Abuse of Woman at Nursing Home not Investigated; $7.75 Million Jury Verdict
Abuse of Woman at Nursing Home not Investigated; $7.75 Million Jury Verdict
Radha V. Bachman, Esq.
Buchanan, Ingersoll & Rooney, P.C.
News: An elderly woman was allegedly abused by employees at a nursing home. The woman's family repeatedly complained to management, who failed to investigate the issue. After more than a year of unaddressed complaints, the family installed a hidden camera in the room. Footage from the camera reveals multiple instances of staff abuse. A jury verdict was awarded in favor of the plaintiff in the amount of $7.75 million.
Background: In 2006, a 71-year-old woman, who, because of suffering a stroke, was unable to speak or walk, began receiving care at a nursing home. Upon visiting the elderly woman, the family noticed bruises on her face, arms, and legs. The family promptly reported these injuries to the management of the nursing home. In addition, the family of another resident residing across the hall similarly complained of alleged abuse by the staff. These complaints were not addressed by the nursing home's management for more than one year.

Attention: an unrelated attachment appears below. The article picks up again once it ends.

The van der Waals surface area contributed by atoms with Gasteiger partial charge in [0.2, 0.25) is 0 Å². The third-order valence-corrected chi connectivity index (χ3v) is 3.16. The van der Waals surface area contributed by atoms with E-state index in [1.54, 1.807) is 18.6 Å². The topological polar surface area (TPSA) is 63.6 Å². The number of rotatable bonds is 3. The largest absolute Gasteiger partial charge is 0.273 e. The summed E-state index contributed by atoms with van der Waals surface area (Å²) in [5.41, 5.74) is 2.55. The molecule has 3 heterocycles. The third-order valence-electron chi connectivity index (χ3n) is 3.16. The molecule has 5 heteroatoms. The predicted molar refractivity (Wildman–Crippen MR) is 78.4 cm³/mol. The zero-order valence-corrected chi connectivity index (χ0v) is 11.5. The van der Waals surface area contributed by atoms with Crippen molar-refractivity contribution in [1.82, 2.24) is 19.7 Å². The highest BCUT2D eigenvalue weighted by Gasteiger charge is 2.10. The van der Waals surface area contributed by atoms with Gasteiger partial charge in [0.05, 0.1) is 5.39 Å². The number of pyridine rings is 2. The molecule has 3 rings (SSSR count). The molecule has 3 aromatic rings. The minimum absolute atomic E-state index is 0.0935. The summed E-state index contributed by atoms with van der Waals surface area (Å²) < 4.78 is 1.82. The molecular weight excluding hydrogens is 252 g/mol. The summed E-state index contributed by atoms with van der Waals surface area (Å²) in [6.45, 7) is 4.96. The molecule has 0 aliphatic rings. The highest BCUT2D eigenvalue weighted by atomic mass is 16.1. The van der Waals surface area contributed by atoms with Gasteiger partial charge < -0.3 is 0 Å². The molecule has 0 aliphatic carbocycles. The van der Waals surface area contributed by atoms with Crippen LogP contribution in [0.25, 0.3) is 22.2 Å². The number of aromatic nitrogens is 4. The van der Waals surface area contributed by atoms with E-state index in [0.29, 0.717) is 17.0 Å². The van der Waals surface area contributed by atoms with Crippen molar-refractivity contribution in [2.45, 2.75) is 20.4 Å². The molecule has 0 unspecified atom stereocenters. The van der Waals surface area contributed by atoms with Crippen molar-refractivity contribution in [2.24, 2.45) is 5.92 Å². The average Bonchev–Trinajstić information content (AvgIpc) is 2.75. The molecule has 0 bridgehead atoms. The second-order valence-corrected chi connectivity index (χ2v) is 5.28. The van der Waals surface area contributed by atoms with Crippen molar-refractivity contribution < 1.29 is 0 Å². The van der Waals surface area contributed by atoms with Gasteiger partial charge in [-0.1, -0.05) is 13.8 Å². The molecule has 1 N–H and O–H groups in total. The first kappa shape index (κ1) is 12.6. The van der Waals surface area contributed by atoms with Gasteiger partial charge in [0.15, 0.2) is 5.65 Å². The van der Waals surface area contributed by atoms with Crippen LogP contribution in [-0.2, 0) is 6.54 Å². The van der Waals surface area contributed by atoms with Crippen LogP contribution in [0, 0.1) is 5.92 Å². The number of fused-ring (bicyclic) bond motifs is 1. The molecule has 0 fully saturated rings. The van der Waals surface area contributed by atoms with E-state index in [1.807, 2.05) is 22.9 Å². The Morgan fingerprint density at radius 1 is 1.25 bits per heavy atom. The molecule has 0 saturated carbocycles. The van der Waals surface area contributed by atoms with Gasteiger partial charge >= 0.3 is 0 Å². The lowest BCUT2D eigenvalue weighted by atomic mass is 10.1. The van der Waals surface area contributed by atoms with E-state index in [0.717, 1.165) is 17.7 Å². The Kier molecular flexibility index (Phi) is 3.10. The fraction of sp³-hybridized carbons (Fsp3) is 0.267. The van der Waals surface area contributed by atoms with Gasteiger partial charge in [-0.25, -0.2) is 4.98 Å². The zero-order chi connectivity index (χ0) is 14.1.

Frustrated by management's failure to investigate the suspected abuse, the woman's family installed a hidden camera in the room in an attempt to document the abuse. Upon reviewing the footage, the family watched as an employee of the nursing home slapped the woman in the face, pulled her by the hair, roughly handled her neck and hands, and treated her violently while in a shower seat. Management immediately terminated the employee upon viewing the footage.
With her husband of 45 years acting as the woman's guardian ad litem, the woman and her family brought suit against the employee, the nursing home, and the nursing home's owner for elder abuse, negligence, and violation of the woman's rights.